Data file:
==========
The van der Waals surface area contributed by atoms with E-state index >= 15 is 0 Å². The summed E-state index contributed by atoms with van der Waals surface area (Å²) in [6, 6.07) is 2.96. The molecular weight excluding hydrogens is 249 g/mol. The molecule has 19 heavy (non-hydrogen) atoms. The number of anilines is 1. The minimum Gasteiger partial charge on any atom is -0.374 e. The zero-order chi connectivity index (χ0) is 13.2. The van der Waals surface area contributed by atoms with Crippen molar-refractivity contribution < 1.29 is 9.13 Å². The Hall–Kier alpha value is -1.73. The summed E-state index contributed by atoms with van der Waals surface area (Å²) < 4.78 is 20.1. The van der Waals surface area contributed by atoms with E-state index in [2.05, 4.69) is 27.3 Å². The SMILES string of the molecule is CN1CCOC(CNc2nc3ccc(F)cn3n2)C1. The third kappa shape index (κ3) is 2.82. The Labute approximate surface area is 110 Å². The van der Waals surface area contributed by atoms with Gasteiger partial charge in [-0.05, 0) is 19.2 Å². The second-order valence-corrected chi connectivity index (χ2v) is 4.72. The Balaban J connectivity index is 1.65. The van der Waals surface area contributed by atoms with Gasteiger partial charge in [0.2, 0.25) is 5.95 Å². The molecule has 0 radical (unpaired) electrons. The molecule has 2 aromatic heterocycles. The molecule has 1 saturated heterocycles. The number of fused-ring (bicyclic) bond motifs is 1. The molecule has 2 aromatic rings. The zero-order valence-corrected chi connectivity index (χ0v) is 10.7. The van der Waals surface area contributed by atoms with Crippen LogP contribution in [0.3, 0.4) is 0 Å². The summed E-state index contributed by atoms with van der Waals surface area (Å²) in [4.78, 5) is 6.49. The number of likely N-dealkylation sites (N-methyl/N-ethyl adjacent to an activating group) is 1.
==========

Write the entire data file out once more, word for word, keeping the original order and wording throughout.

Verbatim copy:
The van der Waals surface area contributed by atoms with E-state index >= 15 is 0 Å². The summed E-state index contributed by atoms with van der Waals surface area (Å²) in [6, 6.07) is 2.96. The molecular weight excluding hydrogens is 249 g/mol. The molecule has 19 heavy (non-hydrogen) atoms. The number of anilines is 1. The minimum Gasteiger partial charge on any atom is -0.374 e. The zero-order chi connectivity index (χ0) is 13.2. The van der Waals surface area contributed by atoms with Crippen molar-refractivity contribution < 1.29 is 9.13 Å². The Hall–Kier alpha value is -1.73. The summed E-state index contributed by atoms with van der Waals surface area (Å²) < 4.78 is 20.1. The van der Waals surface area contributed by atoms with E-state index in [2.05, 4.69) is 27.3 Å². The SMILES string of the molecule is CN1CCOC(CNc2nc3ccc(F)cn3n2)C1. The third kappa shape index (κ3) is 2.82. The Labute approximate surface area is 110 Å². The van der Waals surface area contributed by atoms with Gasteiger partial charge in [-0.05, 0) is 19.2 Å². The second-order valence-corrected chi connectivity index (χ2v) is 4.72. The Balaban J connectivity index is 1.65. The van der Waals surface area contributed by atoms with Gasteiger partial charge in [0.2, 0.25) is 5.95 Å². The molecule has 0 radical (unpaired) electrons. The molecule has 2 aromatic heterocycles. The molecule has 1 saturated heterocycles. The number of fused-ring (bicyclic) bond motifs is 1. The molecule has 2 aromatic rings. The zero-order valence-corrected chi connectivity index (χ0v) is 10.7. The van der Waals surface area contributed by atoms with Crippen LogP contribution in [0.3, 0.4) is 0 Å². The summed E-state index contributed by atoms with van der Waals surface area (Å²) in [4.78, 5) is 6.49. The number of likely N-dealkylation sites (N-methyl/N-ethyl adjacent to an activating group) is 1.